New York, N.Y., assignors to Speed Park, Incorporated, New York, N.Y., a corporation of New York Filed Feb. 10, 1958, Ser. No. 714,243

Claims. (Cl. 214-161) This invention relates to the art of transferring apparatus and more particularly to apparatus for parking automobiles.

As conducive to an understanding of the invention, it is noted that where in conventional multi-story garages, ramps are required to move the automobiles from floor to hour for the parking operation, the number of floors is limited due to the time involved for an attendant to drive the automobile up and down the ramps from floor to floor. Furthermore, the ramps require heavy supporting structure which adds to the cost of the garage.

Where a large number of attendants is required in a busy garage to park the automobiles left by customers and to secure the automobiles for the customers, the cost of operation of the garage is relatively high and such cost is enhanced when the attendants must maneuver the automobiles on the floors of the garage in order to park and remove the same, due to the time required for this operation.

In addition to the foregoing, in a busy garage, as the number of personnel for practical purposes, may not be sufiicient to handle peak period loads and also due to the limitations in the number of automobiles that can be accommodated by conventional elevators or ramps in a given period, pile up may occur of waiting automobiles to be parked and of customers waiting for their parked cars.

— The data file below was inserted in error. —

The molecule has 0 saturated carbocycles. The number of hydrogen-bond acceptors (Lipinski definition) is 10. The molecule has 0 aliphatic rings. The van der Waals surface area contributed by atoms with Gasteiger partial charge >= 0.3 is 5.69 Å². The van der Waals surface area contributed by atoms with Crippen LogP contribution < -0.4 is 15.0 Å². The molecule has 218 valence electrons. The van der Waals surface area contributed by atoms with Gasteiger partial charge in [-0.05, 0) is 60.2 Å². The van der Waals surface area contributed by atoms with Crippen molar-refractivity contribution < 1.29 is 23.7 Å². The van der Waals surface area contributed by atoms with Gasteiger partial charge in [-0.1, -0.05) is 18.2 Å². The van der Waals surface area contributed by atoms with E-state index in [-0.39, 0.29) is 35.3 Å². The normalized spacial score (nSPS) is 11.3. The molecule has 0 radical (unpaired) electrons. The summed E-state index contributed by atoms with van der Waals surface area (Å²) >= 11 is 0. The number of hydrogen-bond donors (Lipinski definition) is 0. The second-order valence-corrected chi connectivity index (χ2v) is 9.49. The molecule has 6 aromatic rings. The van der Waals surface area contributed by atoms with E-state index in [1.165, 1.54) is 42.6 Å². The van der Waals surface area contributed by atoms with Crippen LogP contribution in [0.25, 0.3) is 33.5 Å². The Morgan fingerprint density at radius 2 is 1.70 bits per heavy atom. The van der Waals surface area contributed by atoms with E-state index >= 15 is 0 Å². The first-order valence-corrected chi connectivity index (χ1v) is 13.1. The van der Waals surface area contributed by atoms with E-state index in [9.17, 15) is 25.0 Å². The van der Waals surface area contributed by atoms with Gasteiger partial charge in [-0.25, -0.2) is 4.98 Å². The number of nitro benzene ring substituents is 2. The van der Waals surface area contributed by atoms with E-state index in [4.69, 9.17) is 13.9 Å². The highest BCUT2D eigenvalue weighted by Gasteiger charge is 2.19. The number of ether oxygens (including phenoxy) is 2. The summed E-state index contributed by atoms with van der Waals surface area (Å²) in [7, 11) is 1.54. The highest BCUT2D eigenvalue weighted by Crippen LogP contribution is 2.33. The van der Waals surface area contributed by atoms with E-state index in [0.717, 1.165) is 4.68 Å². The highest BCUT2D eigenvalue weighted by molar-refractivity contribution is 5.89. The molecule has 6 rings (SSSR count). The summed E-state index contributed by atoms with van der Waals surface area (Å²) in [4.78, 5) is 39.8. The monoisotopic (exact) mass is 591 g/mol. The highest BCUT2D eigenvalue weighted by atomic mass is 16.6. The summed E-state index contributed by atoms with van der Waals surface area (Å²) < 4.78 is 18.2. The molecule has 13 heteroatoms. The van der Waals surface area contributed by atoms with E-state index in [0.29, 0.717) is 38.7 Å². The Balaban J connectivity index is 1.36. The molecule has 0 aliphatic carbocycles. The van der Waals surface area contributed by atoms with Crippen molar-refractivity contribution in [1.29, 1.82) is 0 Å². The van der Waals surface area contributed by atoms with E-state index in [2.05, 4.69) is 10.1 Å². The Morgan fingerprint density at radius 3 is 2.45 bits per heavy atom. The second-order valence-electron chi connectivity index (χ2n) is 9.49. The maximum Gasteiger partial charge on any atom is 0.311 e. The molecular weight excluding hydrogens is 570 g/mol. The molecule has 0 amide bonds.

Such pile up may cause interference with trafiic in the adjacent street and annoyance to the customers.

Where automobiles are parked in vertically aligned stalls or on platforms by means of an elevator having a conveyor on which the vehicle is initially positioned and which elevator is moved vertically into substantial alignment with such stalls so that the conveyor may thereon be moved transversely into the stall to deposit the automobile therein and where the supporting structure for the stall necessitates heavy beams that require bulky supports that occupy considerable vertical space, the overall height of the installation will be increased with resultant increase in cost thereof.